Deferring entry to the reception class by a whole year in England.(54 Posts)
Hi, my son was born in July so he would be 4.1 years when he is supposed to start the primary school. Does anybody know whether it's possilble to defer the entry by one year and start the reception class when he is 5 ??? I cannot find any information anywhere. I know you can defer by a few months (i.e. start in January/April) but that does not really appeal to me as he would miss out on forming friendships at the begging. Thank you for your answers.
Normally you can't.
He'll be fine. There will be other summer kids in his class, his teacher will be used to teaching 4 year olds.
Recpetion is very very similar to nursery - just 9:00 - 3:00.
I'm pretty sure that if you defer reception year, that he would then go straight into year 1 when he does start. Legally you don't have to send him to school for full days until the term after his 5th birthday, so in theory you could just have him going part time in reception year perhaps? You may have trouble persuading the school tho'! HTH
You wouldn't be able to defer for a full year and enter reception. Your choices would be to defer to the summer term of the year before he turns 5 or to defer a full year and enter Y1.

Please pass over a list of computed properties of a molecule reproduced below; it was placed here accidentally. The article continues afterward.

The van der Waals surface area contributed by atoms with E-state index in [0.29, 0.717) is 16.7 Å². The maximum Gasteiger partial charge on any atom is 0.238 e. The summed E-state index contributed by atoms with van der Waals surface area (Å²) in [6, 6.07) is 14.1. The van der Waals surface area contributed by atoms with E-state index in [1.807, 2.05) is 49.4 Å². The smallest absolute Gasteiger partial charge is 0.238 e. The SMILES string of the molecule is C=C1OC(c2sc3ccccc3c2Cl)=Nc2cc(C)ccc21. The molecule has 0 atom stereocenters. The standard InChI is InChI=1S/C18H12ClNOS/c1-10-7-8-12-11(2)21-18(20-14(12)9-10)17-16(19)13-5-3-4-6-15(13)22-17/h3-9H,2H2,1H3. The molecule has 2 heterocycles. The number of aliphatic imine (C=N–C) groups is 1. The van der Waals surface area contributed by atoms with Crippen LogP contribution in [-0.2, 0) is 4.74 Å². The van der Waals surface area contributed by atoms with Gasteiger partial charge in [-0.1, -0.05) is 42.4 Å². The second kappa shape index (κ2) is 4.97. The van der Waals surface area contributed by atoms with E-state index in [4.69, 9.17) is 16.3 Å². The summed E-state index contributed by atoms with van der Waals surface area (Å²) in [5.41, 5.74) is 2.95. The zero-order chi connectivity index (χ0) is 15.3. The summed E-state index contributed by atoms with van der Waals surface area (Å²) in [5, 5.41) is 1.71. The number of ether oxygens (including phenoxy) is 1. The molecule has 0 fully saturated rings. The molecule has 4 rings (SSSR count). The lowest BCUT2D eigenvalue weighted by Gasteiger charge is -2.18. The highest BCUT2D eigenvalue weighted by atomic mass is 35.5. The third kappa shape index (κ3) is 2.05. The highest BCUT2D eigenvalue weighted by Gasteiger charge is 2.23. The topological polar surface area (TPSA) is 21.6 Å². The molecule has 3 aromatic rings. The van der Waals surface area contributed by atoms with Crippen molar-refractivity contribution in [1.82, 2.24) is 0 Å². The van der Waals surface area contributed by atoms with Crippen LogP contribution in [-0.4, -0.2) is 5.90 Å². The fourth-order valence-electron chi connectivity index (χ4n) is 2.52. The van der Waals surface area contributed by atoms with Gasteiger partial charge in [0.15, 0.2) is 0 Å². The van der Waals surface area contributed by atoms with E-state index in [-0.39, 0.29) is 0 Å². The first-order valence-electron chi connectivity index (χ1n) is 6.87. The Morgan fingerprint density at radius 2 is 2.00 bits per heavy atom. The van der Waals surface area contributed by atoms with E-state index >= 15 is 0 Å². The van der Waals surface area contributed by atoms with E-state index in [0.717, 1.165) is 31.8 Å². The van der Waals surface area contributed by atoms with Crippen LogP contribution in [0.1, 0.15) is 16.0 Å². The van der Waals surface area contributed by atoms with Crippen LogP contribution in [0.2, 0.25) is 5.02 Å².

You can't defer reception just start at year one instead.
Your concerns about friendship would mean he's going straight into year one with lots of friendships between peers already made.
I agree with the other posters. If you try to defer for a full year your son will go into Y1, not Reception. So he would still have missed out on forming friendships at the beginning, although I wouldn't stress too much about that - friendships are very fluid at that age. You will also have a limited choice fo schools as most will already be full.
There is no point deferring - as other posters have said, your only option would be for your DS to miss out on Reception altogether and that would not be to his advantage, educationally, in any way.
Yep the others are right. He'd start at age 5 but he would be in year 1. The English system does not allow children to go into the wrong year group for their age.